The DevOps World is Evolving: How the Cloud Transformed Today’s Role of DevOps
If you were to ask five people what the role of DevOps is, chances are each one will come up with a different—but equally right—answer. At its simplest, DevOps is a collaborative approach that breaks down the barrier between the development and operations teams in an organization. It’s a methodology, in fact—a set of tools and best practices that allows you to automate processes, implement new application changes and features effectively and on time, and speed up your delivery process.
That description is just the tip of the iceberg, however, and part of the confusion around the term has to do with its ever-changing methodology. As cloud technology continues to shape the way businesses evolve their IT strategy, DevOps has evolved, too. And today, fully understanding the role of DevOps means looking back at where it started—and how the cloud has changed what it takes to deploy a successful DevOps strategy.
From Traditional to Cloud DevOps
A term coined in 2009, DevOps processes were originally confined to one use case: software and application development. While the DevOps methodology did allow developers to launch a new application or release an upgrade much faster than the traditional 12-to-18-month development cycle, typically, they were limited to working on one feature, application or service at a time. This is because changes to traditional, on-premises IT infrastructure required significant planning, time, effort and budget.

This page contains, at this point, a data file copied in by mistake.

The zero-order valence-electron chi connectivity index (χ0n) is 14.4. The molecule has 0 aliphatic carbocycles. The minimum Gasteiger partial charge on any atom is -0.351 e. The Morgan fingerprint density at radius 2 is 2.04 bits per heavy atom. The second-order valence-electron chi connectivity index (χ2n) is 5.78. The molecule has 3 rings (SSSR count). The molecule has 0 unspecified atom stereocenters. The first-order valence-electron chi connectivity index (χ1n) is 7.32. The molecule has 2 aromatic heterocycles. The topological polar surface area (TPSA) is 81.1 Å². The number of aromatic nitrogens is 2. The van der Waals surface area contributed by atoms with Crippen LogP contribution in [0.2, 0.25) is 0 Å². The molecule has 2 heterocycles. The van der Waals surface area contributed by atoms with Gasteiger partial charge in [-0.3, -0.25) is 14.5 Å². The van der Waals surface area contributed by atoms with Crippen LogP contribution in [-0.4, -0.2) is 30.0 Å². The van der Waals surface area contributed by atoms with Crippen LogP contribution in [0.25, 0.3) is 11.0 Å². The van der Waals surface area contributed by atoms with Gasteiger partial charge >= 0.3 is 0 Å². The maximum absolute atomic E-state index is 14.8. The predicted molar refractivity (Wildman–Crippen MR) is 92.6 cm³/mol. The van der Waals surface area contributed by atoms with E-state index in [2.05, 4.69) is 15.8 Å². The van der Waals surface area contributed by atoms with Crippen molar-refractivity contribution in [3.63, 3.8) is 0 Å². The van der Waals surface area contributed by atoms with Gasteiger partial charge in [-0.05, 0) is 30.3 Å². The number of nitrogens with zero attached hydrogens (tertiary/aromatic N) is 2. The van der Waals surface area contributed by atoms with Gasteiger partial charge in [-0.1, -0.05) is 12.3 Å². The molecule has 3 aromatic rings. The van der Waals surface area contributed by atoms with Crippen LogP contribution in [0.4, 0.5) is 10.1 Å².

However, as more companies started moving their core IT infrastructure, workflows and processes to the cloud, DevOps practices expanded beyond those on-premises constraints, too. As a result, the adoption of DevOps accelerated and transformed in the cloud, which opened a new world of opportunity for the entire IT organization.
Today, the cloud has broadened the use cases for DevOps beyond just development teams. It has slashed long lead times and traditional barriers to change. IT teams can build faster, deploy faster and release change faster—within minutes or hours versus months or years. And last, but certainly not least, Cloud DevOps has become an integral part of helping organizations modernize legacy applications through continuous improvements of their cloud infrastructure.